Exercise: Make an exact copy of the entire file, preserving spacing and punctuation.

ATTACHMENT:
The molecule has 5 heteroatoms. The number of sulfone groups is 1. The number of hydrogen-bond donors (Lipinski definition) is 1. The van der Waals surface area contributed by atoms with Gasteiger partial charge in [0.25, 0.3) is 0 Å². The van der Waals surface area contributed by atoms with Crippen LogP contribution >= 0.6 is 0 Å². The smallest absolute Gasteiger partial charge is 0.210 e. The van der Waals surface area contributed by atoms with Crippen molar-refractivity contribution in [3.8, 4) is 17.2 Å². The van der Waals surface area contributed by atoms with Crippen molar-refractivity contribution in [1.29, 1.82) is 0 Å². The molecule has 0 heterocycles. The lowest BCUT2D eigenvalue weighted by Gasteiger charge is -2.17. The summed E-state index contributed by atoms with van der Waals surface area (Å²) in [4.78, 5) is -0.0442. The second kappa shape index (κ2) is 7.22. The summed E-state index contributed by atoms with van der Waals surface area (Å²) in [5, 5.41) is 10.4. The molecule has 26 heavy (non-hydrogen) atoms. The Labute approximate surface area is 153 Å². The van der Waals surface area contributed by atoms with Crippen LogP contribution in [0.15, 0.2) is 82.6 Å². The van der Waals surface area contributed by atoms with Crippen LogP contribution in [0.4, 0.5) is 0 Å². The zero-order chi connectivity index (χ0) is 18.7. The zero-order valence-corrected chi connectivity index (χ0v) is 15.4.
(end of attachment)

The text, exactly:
The molecule has 5 heteroatoms. The number of sulfone groups is 1. The number of hydrogen-bond donors (Lipinski definition) is 1. The van der Waals surface area contributed by atoms with Gasteiger partial charge in [0.25, 0.3) is 0 Å². The van der Waals surface area contributed by atoms with Crippen LogP contribution >= 0.6 is 0 Å². The smallest absolute Gasteiger partial charge is 0.210 e. The van der Waals surface area contributed by atoms with Crippen molar-refractivity contribution in [3.8, 4) is 17.2 Å². The van der Waals surface area contributed by atoms with Crippen molar-refractivity contribution in [1.29, 1.82) is 0 Å². The molecule has 0 heterocycles. The lowest BCUT2D eigenvalue weighted by Gasteiger charge is -2.17. The summed E-state index contributed by atoms with van der Waals surface area (Å²) in [4.78, 5) is -0.0442. The second kappa shape index (κ2) is 7.22. The summed E-state index contributed by atoms with van der Waals surface area (Å²) in [5, 5.41) is 10.4. The molecule has 26 heavy (non-hydrogen) atoms. The Labute approximate surface area is 153 Å². The van der Waals surface area contributed by atoms with Crippen LogP contribution in [0.15, 0.2) is 82.6 Å². The van der Waals surface area contributed by atoms with Crippen LogP contribution in [0.4, 0.5) is 0 Å². The zero-order chi connectivity index (χ0) is 18.7. The zero-order valence-corrected chi connectivity index (χ0v) is 15.4.